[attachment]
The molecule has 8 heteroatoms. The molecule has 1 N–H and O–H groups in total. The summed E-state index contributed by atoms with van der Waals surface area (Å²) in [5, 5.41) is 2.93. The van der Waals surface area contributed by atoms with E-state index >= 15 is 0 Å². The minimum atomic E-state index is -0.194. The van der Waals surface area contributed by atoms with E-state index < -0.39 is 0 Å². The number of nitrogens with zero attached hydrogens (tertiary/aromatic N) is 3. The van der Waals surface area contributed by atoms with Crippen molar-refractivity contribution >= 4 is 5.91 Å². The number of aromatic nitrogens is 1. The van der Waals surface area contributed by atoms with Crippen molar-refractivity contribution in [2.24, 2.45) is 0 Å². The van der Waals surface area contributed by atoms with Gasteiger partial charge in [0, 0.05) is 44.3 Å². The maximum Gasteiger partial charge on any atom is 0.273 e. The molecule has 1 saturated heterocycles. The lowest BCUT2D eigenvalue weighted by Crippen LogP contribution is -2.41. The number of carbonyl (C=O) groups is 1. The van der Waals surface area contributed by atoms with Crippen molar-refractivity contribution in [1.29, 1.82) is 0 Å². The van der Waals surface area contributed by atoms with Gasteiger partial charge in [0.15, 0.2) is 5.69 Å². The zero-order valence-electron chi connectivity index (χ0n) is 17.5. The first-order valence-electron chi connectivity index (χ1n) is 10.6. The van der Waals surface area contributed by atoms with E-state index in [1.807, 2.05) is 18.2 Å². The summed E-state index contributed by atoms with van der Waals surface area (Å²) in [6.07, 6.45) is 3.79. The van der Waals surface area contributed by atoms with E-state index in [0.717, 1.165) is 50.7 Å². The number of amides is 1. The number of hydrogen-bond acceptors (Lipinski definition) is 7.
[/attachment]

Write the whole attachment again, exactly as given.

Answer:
The molecule has 8 heteroatoms. The molecule has 1 N–H and O–H groups in total. The summed E-state index contributed by atoms with van der Waals surface area (Å²) in [5, 5.41) is 2.93. The van der Waals surface area contributed by atoms with E-state index >= 15 is 0 Å². The minimum atomic E-state index is -0.194. The van der Waals surface area contributed by atoms with E-state index < -0.39 is 0 Å². The number of nitrogens with zero attached hydrogens (tertiary/aromatic N) is 3. The van der Waals surface area contributed by atoms with Crippen molar-refractivity contribution >= 4 is 5.91 Å². The number of aromatic nitrogens is 1. The van der Waals surface area contributed by atoms with Crippen molar-refractivity contribution in [2.24, 2.45) is 0 Å². The van der Waals surface area contributed by atoms with Gasteiger partial charge in [0, 0.05) is 44.3 Å². The maximum Gasteiger partial charge on any atom is 0.273 e. The molecule has 1 saturated heterocycles. The lowest BCUT2D eigenvalue weighted by Crippen LogP contribution is -2.41. The number of carbonyl (C=O) groups is 1. The van der Waals surface area contributed by atoms with Crippen molar-refractivity contribution in [1.29, 1.82) is 0 Å². The van der Waals surface area contributed by atoms with Gasteiger partial charge in [0.15, 0.2) is 5.69 Å². The zero-order valence-electron chi connectivity index (χ0n) is 17.5. The first-order valence-electron chi connectivity index (χ1n) is 10.6. The van der Waals surface area contributed by atoms with E-state index in [1.807, 2.05) is 18.2 Å². The summed E-state index contributed by atoms with van der Waals surface area (Å²) in [6.07, 6.45) is 3.79. The van der Waals surface area contributed by atoms with E-state index in [0.717, 1.165) is 50.7 Å². The number of amides is 1. The number of hydrogen-bond acceptors (Lipinski definition) is 7.